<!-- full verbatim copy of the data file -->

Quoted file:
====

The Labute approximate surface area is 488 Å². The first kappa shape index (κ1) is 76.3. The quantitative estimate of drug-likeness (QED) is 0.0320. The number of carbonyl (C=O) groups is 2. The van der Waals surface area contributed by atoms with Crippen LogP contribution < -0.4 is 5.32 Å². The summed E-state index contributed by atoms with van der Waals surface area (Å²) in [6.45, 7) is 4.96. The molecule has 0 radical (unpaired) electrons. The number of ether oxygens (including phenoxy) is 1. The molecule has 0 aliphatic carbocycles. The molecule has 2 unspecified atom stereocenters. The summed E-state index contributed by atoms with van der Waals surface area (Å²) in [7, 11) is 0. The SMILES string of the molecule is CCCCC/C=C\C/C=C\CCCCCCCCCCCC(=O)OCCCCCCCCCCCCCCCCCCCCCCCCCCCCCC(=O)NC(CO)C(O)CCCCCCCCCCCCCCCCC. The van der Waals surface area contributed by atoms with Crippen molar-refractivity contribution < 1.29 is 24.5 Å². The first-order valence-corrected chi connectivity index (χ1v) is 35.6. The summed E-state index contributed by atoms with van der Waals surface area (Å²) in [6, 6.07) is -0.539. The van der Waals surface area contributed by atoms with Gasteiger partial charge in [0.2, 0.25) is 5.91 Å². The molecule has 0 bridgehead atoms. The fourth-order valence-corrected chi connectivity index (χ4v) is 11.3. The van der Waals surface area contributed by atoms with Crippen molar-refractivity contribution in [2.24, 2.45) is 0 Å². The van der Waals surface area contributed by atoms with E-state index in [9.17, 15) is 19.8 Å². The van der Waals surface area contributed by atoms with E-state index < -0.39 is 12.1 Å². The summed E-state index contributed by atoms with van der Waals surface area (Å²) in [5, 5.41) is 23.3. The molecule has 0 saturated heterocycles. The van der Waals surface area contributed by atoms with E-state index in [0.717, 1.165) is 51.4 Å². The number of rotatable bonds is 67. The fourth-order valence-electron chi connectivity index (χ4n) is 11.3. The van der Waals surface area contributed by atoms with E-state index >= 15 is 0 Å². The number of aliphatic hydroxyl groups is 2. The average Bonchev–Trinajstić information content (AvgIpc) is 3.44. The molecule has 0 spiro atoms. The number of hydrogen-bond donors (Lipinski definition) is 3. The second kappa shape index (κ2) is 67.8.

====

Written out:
The Labute approximate surface area is 488 Å². The first kappa shape index (κ1) is 76.3. The quantitative estimate of drug-likeness (QED) is 0.0320. The number of carbonyl (C=O) groups is 2. The van der Waals surface area contributed by atoms with Crippen LogP contribution < -0.4 is 5.32 Å². The summed E-state index contributed by atoms with van der Waals surface area (Å²) in [6.45, 7) is 4.96. The molecule has 0 radical (unpaired) electrons. The number of ether oxygens (including phenoxy) is 1. The molecule has 0 aliphatic carbocycles. The molecule has 2 unspecified atom stereocenters. The summed E-state index contributed by atoms with van der Waals surface area (Å²) in [7, 11) is 0. The SMILES string of the molecule is CCCCC/C=C\C/C=C\CCCCCCCCCCCC(=O)OCCCCCCCCCCCCCCCCCCCCCCCCCCCCCC(=O)NC(CO)C(O)CCCCCCCCCCCCCCCCC. The van der Waals surface area contributed by atoms with Crippen molar-refractivity contribution < 1.29 is 24.5 Å². The first-order valence-corrected chi connectivity index (χ1v) is 35.6. The summed E-state index contributed by atoms with van der Waals surface area (Å²) in [6, 6.07) is -0.539. The van der Waals surface area contributed by atoms with Gasteiger partial charge in [0.2, 0.25) is 5.91 Å². The molecule has 0 bridgehead atoms. The fourth-order valence-corrected chi connectivity index (χ4v) is 11.3. The van der Waals surface area contributed by atoms with Crippen molar-refractivity contribution in [2.24, 2.45) is 0 Å². The van der Waals surface area contributed by atoms with E-state index in [9.17, 15) is 19.8 Å². The van der Waals surface area contributed by atoms with E-state index < -0.39 is 12.1 Å². The summed E-state index contributed by atoms with van der Waals surface area (Å²) in [5, 5.41) is 23.3. The molecule has 0 saturated heterocycles. The van der Waals surface area contributed by atoms with E-state index in [0.717, 1.165) is 51.4 Å². The number of rotatable bonds is 67. The fourth-order valence-electron chi connectivity index (χ4n) is 11.3. The van der Waals surface area contributed by atoms with E-state index >= 15 is 0 Å². The number of aliphatic hydroxyl groups is 2. The average Bonchev–Trinajstić information content (AvgIpc) is 3.44. The molecule has 0 spiro atoms. The number of hydrogen-bond donors (Lipinski definition) is 3. The second kappa shape index (κ2) is 67.8.